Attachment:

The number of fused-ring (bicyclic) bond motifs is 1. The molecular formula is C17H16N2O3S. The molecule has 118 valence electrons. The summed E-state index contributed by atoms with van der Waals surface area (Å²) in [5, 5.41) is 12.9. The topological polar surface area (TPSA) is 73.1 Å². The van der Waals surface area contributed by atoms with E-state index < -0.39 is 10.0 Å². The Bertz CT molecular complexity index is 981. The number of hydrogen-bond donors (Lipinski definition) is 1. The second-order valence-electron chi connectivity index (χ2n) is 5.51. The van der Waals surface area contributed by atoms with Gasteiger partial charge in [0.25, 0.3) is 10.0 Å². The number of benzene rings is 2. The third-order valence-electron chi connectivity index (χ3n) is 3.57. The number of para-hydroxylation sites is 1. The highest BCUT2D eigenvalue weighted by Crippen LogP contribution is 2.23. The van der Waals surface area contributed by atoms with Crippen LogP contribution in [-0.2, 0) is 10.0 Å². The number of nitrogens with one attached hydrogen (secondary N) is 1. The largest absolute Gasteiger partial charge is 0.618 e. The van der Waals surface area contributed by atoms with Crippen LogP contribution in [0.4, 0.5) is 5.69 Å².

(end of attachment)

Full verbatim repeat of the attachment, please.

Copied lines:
The number of fused-ring (bicyclic) bond motifs is 1. The molecular formula is C17H16N2O3S. The molecule has 118 valence electrons. The summed E-state index contributed by atoms with van der Waals surface area (Å²) in [5, 5.41) is 12.9. The topological polar surface area (TPSA) is 73.1 Å². The van der Waals surface area contributed by atoms with E-state index < -0.39 is 10.0 Å². The Bertz CT molecular complexity index is 981. The number of hydrogen-bond donors (Lipinski definition) is 1. The second-order valence-electron chi connectivity index (χ2n) is 5.51. The van der Waals surface area contributed by atoms with Gasteiger partial charge in [0.25, 0.3) is 10.0 Å². The number of benzene rings is 2. The third-order valence-electron chi connectivity index (χ3n) is 3.57. The number of para-hydroxylation sites is 1. The highest BCUT2D eigenvalue weighted by Crippen LogP contribution is 2.23. The van der Waals surface area contributed by atoms with Crippen LogP contribution in [-0.2, 0) is 10.0 Å². The number of nitrogens with one attached hydrogen (secondary N) is 1. The largest absolute Gasteiger partial charge is 0.618 e. The van der Waals surface area contributed by atoms with Crippen LogP contribution in [0.4, 0.5) is 5.69 Å².